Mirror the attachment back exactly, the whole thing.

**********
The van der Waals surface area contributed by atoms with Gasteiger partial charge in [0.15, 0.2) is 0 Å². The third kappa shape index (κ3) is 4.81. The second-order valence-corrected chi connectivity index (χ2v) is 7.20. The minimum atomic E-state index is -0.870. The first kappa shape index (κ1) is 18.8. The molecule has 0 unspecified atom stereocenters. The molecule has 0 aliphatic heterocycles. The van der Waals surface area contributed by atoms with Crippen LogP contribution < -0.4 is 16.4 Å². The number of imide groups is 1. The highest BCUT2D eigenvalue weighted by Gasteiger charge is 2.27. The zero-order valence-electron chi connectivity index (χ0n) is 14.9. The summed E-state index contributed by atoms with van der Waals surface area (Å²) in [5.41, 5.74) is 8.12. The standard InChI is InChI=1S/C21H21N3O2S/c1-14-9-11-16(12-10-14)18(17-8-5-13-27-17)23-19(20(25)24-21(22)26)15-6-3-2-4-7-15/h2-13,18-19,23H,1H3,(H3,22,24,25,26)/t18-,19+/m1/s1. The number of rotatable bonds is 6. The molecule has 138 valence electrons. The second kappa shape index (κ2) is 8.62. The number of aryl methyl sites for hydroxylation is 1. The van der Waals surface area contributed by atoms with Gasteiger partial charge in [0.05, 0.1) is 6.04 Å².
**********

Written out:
The van der Waals surface area contributed by atoms with Gasteiger partial charge in [0.15, 0.2) is 0 Å². The third kappa shape index (κ3) is 4.81. The second-order valence-corrected chi connectivity index (χ2v) is 7.20. The minimum atomic E-state index is -0.870. The first kappa shape index (κ1) is 18.8. The molecule has 0 unspecified atom stereocenters. The molecule has 0 aliphatic heterocycles. The van der Waals surface area contributed by atoms with Crippen LogP contribution < -0.4 is 16.4 Å². The number of imide groups is 1. The highest BCUT2D eigenvalue weighted by Gasteiger charge is 2.27. The zero-order valence-electron chi connectivity index (χ0n) is 14.9. The summed E-state index contributed by atoms with van der Waals surface area (Å²) in [5.41, 5.74) is 8.12. The standard InChI is InChI=1S/C21H21N3O2S/c1-14-9-11-16(12-10-14)18(17-8-5-13-27-17)23-19(20(25)24-21(22)26)15-6-3-2-4-7-15/h2-13,18-19,23H,1H3,(H3,22,24,25,26)/t18-,19+/m1/s1. The number of rotatable bonds is 6. The molecule has 138 valence electrons. The second kappa shape index (κ2) is 8.62. The number of aryl methyl sites for hydroxylation is 1. The van der Waals surface area contributed by atoms with Gasteiger partial charge in [0.05, 0.1) is 6.04 Å².